Digipaks are preferred by major label artists as it opens up like a book, offering the buyer a better experience than just appreciating a CD.
Making artwork for CD duplication or replication isn’t always straightforward.
You have to consider bleed, margins, DPI and more – which can be unclear the first time you do it.
So, how do you prepare digipak CD artwork? Firstly make sure you include the following in your digipak:
Here is a step by step guide that you should follow to get your artwork ready:
Open up your Photoshop software and use a template (you can find examples online).
Once you load the template, on the right-hand side, you can see the layers section. This is where you’ll layer each panel of your artwork on top of each other.
If you see a red border in the shape of four rectangles, this is a bleed area and the frame won’t be printed onto the sleeve but it is very important at the preparation stage.
You need 4 panels: front, back, inside left and inside right (which sits under the tray).
To make things simple first open your front panel. You’ll see the front panel opens up as a separate Photoshop file, on a separate tab. You want to change the view so you can copy the image onto the template file.
Click on your artwork panel, move it to the template tab and drop it. Your artwork panel should be much bigger than the template size. It means it’s in high definition which is better for printing.
With the artwork layer highlighted on your keyboard press “Ctrl” and “T”. This will show you the whole panel even if it’s outside the template. While resizing, keep the shift key to ensure you don’t change the structure of the panel.
Remember, the artwork panel should cover the red lines. The red lines indicate the bleed and fold area.
Make sure all the panels are covering the red bleed lines. To do that, move the template layer.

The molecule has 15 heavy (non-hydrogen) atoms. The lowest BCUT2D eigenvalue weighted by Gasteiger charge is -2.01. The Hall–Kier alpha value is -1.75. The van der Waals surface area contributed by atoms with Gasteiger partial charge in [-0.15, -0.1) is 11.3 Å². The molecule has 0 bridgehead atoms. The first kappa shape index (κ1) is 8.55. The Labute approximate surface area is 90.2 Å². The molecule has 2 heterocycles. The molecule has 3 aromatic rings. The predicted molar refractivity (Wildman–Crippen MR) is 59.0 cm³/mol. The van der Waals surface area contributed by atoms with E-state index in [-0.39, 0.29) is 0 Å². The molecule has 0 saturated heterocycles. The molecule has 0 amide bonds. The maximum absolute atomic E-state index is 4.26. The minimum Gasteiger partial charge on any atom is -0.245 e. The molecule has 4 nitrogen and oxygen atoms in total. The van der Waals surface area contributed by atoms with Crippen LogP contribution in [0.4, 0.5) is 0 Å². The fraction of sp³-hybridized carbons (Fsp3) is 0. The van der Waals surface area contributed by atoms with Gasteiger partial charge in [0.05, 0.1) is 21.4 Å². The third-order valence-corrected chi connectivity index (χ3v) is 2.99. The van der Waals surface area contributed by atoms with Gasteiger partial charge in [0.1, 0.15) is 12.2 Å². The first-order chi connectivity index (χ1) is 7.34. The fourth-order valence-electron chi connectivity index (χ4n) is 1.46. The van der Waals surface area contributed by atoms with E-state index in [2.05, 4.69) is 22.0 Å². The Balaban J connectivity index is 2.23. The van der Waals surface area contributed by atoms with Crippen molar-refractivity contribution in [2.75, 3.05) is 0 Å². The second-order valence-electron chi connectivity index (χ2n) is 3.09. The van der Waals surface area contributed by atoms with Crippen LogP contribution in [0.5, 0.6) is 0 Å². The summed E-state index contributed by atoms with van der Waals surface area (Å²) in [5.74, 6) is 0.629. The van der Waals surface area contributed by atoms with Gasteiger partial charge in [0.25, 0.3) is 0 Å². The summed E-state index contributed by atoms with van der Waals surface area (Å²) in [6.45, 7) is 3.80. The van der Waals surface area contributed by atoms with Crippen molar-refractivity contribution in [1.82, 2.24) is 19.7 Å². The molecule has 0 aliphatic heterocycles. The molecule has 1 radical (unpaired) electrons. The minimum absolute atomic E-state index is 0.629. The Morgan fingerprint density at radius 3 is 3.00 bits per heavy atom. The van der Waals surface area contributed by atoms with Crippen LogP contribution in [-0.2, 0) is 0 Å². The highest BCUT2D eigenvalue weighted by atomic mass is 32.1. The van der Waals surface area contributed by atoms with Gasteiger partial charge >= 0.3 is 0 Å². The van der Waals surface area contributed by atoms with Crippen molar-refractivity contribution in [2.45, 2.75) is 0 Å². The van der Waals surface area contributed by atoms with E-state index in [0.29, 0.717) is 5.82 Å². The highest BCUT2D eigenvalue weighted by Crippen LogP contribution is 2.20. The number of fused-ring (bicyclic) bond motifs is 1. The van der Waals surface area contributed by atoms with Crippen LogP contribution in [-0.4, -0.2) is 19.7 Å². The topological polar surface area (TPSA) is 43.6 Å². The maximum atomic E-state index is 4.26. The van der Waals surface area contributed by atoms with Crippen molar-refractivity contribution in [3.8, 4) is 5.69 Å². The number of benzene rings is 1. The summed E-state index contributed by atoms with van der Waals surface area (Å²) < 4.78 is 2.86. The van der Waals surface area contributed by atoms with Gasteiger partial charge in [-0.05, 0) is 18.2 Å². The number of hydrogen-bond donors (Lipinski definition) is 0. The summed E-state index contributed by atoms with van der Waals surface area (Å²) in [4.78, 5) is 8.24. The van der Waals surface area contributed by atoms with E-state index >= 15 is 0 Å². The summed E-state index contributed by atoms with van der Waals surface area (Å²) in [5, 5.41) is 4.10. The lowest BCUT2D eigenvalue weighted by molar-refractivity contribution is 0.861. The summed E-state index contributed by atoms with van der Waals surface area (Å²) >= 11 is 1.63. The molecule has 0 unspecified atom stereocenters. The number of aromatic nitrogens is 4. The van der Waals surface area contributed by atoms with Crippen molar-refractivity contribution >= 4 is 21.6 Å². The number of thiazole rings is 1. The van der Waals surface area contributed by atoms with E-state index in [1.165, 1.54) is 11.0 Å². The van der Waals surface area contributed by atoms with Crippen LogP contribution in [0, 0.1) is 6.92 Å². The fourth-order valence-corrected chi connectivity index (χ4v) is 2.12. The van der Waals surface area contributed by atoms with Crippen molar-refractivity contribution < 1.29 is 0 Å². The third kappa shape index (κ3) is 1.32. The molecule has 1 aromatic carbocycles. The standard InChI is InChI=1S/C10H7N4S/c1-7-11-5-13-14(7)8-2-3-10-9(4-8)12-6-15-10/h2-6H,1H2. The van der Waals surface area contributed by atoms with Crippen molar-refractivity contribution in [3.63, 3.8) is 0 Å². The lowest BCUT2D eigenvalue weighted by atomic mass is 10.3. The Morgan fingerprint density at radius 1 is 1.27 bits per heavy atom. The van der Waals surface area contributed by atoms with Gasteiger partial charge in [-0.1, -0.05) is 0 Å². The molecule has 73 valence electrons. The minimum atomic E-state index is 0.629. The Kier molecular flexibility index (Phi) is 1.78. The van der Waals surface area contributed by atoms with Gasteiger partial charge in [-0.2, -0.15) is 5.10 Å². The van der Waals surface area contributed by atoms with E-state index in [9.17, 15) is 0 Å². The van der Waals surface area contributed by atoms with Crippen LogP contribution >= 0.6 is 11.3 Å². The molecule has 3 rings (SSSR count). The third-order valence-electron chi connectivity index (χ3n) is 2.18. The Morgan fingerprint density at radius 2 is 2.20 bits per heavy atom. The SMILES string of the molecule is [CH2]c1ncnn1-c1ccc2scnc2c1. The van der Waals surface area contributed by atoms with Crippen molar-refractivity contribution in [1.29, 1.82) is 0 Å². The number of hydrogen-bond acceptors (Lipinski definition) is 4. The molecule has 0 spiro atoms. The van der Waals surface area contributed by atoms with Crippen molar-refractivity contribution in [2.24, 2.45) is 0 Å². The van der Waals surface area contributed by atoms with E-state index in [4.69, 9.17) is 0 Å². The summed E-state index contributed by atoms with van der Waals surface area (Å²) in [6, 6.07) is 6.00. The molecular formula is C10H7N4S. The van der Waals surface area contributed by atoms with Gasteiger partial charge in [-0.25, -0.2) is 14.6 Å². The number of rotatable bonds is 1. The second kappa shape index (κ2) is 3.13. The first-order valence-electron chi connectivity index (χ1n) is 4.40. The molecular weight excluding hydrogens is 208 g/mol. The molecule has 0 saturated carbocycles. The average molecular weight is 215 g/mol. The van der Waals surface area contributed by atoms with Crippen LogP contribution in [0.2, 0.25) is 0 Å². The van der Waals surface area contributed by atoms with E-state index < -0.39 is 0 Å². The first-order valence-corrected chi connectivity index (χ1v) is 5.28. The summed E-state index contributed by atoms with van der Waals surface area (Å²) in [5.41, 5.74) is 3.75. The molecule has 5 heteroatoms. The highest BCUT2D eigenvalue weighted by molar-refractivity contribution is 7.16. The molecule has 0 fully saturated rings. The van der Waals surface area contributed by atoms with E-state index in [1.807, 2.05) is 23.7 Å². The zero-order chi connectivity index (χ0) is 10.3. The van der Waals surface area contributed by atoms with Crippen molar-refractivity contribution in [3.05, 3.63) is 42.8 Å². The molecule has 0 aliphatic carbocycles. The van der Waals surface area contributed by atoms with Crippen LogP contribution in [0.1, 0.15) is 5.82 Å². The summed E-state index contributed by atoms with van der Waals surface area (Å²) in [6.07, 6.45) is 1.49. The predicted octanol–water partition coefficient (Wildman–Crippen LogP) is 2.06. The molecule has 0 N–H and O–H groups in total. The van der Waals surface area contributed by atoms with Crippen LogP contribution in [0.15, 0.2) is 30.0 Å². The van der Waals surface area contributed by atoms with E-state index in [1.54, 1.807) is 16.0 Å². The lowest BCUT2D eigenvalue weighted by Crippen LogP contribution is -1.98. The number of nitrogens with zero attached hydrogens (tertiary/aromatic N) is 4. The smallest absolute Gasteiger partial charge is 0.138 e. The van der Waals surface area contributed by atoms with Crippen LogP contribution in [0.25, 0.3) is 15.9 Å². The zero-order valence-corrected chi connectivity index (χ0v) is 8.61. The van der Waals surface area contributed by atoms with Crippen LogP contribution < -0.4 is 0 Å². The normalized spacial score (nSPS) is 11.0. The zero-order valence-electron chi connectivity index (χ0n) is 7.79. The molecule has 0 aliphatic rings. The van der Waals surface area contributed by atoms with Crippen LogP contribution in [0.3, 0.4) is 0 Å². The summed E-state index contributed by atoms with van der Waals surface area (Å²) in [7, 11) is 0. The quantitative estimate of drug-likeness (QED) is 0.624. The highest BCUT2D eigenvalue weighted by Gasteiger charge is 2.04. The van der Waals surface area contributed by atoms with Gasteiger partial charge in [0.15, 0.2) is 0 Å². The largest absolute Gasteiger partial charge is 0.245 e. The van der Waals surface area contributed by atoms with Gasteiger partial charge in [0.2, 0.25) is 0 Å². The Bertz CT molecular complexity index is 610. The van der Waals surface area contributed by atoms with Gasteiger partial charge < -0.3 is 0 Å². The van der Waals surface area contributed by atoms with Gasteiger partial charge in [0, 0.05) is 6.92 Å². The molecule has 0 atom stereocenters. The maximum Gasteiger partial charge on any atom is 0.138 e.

This shows you the exact elements which are too close to the edge or the artwork doesn’t cover the bleed lines.
During the process of fitting the artwork panels to the template, you can alter between template on and off options often.
You can also disable the template by clicking on the “eye” icon.
Now with the template disabled you can export the whole artwork to .pdf file.
Make sure your artwork is in CMYK mode (printing mode) and you’re happy with the colours as CMYK mode will not display very prominent colours.
Now export the artwork. You can check if the artwork is in high resolution by going to Image and Image Size in the top menu. You will see their Resolution tab. The artwork should be at least 300 pixels/inch.
Once your artwork is complete you can print it off, you can then create your digipaks ready for distribution.
There you have it! You’re now a digipak expert!
Now that you know everything about digipaks and how to create your artwork, it is time to get creative. Make a digipak that will stand out and encourage your fans to buy it!
Let us know how you get on in the comments and be sure to give us a tag if you post your creations on your socials!